Managing your money is difficult in itself – when you become a business owner, these financial challenges are two-fold. Not only do you have to manage homeownership, paying down debt, and boosting your personal savings account, but you also have to balance your business finances. This includes everything from business loans, day-to-day operations, taxes, and more. So how do you balance both at the same time? The key is to keep them separate and stay on top of each. Below is a guide to managing business and personal finances, along with how to separate the two in order to be a financial success.
Open a business bank account
In order to effectively distinguish and track your business finances, it’s essential to open a business bank account. This is an account completely separate from your personal accounts that allows you to track what’s going in and out of your business finances. This account also gives customers the ability to make payments to your business instead of directly to you. It’s important to know that you should apply for an Employer Identification Number (EIN) before opening this account. This is a unique identification code similar to a social security number that prevents you from using your personal social security number for business spending.
Establish a business credit score
First-time business owners may be unaware of the fact that your business credit score exists, or that it’s entirely different from your personal credit score. A personal credit score determines your eligibility for a mortgage or a car loan. You can build your personal credit score with a consistent history of on-time payments to your existing debts. Your business credit score is similar in that it impacts your ability to secure business loans, credit cards, and insurance, and can also be built up with on-time payments. Measured differently than a personal credit score, this business score is connected to your EIN, and is essential to growing your business.
Get a business credit card
One of the best ways to build business credit is by acquiring a business credit card. This will prevent you from funding business expenses with your personal finances. As your business grows, your expenses will as well. A business credit card will allow you to keep up with the demands of your business, while improving your business credit at the same time. However, remember that while this is separate from your personal accounts, your personal credit must meet certain standards to qualify as well. Meaning, if your business cannot make payments, you will be responsible for them as the business owner, making it essential to avoid biting off more than you can chew.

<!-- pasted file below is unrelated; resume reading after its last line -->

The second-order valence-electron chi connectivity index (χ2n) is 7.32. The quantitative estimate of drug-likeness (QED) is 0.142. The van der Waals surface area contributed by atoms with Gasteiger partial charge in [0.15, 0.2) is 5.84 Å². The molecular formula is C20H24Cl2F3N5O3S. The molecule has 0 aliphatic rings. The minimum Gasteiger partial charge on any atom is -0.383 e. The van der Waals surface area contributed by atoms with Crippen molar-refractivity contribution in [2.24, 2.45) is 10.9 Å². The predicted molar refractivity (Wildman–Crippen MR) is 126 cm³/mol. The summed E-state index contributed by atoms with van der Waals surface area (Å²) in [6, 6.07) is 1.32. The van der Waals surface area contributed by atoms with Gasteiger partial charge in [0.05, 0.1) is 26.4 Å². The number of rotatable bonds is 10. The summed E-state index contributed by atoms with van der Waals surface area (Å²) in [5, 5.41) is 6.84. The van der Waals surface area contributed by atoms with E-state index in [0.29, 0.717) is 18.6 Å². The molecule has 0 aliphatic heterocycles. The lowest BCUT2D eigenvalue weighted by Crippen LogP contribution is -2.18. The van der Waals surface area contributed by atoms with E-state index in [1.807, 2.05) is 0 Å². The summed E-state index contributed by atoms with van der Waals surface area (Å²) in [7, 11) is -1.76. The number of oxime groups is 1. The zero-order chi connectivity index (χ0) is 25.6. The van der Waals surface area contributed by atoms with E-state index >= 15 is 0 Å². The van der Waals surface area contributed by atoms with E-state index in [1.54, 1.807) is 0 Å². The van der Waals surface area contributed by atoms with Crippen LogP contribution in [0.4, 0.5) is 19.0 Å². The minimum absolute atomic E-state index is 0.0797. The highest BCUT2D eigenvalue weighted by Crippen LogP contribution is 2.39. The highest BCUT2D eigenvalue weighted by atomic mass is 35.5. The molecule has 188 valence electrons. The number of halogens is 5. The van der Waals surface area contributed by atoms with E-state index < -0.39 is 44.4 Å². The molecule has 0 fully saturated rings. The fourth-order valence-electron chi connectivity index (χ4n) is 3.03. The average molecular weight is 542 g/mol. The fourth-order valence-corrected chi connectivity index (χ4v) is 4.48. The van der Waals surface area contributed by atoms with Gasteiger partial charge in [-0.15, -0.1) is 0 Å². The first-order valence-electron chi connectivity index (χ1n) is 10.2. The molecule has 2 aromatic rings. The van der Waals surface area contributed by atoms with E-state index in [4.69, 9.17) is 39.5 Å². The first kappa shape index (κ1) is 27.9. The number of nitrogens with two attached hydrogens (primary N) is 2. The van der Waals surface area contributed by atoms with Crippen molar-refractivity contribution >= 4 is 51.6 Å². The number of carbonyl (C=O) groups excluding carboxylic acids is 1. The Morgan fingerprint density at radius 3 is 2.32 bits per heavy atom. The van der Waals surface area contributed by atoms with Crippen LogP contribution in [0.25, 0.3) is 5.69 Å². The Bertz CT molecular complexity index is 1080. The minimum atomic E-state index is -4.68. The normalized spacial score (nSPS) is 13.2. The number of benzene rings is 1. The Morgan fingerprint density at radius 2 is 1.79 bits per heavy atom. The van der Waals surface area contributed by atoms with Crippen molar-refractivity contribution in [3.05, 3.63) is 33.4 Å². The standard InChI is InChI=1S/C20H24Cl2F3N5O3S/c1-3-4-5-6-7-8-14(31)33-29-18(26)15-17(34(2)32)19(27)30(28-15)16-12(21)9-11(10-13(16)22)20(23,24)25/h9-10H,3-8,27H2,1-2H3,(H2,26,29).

Delegating yourself a salary as a first-time business owner might leave you wondering where to begin. As the owner, you’re painfully aware of all the costs that go into running a business, which can make it difficult to put your profits toward anything besides day-to-day operations. There are two different ways to pay yourself: you can give yourself an annual salary like you would for your employees, or you can pay yourself on an as-needed basis depending on how well the business is performing. Take a deep dive into your business to make the wisest choice for both your personal finances and business finances.
Keep diligent records
Make sure that you’re keeping detailed records of your business and personal finances. This will come in handy around tax season, and prevent you from getting into trouble with the IRS. Store your business and personal receipts separately in a safe space where they can be easily accessed when the time comes. Hiring a professional accountant can help you navigate the separation of your business and personal finances. They can guide you toward smarter financial decisions, and most importantly, prevent you from making a big investing mistake.
If this is your first time owning a business, don’t worry. With these tips, you can effectively split and oversee your business and personal finances at the same time. Seek professional guidance, keep detailed records, and commit to growing your first business financially.
Aisha Taylor is a single mom of twins, personal financial coach, work from home entrepreneur, and #1 Amazon Best Selling Author of the book “5+5 FNPhenomenal Ways to Save $100 This Week Without Killing Your Lifestyle.” Aisha has been featured in ESSENCE, Jet Magazine, and Black Enterprise. She is also the Founder of FNPhenomenal (Frugal –n- Phenomenal), a movement designed to help single moms create a vision for their lives, craft a financial strategy to support that vision, and show them that phenomenal living is possible. It’s time for you to be Financially Phenomenal!